This article is applicable to the following database integrations:


Extremely slow, intermittent replication from a PostgreSQL read replica. It will look like data is “trickling” in.


A read replica, or follower, is a database that runs a copy of an active - or master - database.

If a PostgreSQL read replica is running in hot standby mode, the default values for some of its settings may prevent Stitch from successfully completing queries. These settings define the amount of time the replica is permitted to get behind the production database before canceling the conflicting queries.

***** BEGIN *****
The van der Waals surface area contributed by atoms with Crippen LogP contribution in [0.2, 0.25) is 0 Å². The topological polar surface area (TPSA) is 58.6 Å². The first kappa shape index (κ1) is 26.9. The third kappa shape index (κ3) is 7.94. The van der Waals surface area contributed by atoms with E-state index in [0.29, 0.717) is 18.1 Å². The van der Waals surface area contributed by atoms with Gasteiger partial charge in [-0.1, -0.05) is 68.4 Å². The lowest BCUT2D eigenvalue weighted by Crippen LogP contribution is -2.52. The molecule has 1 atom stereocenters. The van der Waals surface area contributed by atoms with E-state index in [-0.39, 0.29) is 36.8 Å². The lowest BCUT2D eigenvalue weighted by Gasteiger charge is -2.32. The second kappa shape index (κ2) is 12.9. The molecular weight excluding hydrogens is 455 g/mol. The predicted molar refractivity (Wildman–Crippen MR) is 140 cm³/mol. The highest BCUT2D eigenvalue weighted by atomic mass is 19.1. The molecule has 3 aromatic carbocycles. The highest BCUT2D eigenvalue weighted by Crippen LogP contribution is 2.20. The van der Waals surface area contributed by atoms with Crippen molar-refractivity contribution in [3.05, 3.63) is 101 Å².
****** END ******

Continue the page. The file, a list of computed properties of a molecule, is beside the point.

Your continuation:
If Stitch’s queries take too long to run - which can happen when tables are extraordinarily wide or when the master attempts to update the read replica - Stitch’s queries will be interrupted. This results in a slow trickle of replicated data.

To learn more about how PostgreSQL defines query conflicts, check out the official documentation.


By default, the max_standby_streaming_delay and max_standby_archive_delay settings are set to 30 seconds.

To ensure Stitch’s queries are successful, increase these settings to 8-12 hours, especially for large historical jobs. You can also increase these values in smaller increments until you find the perfect middle ground.

After the initial historical replication completes, you can typically decrease these settings again.

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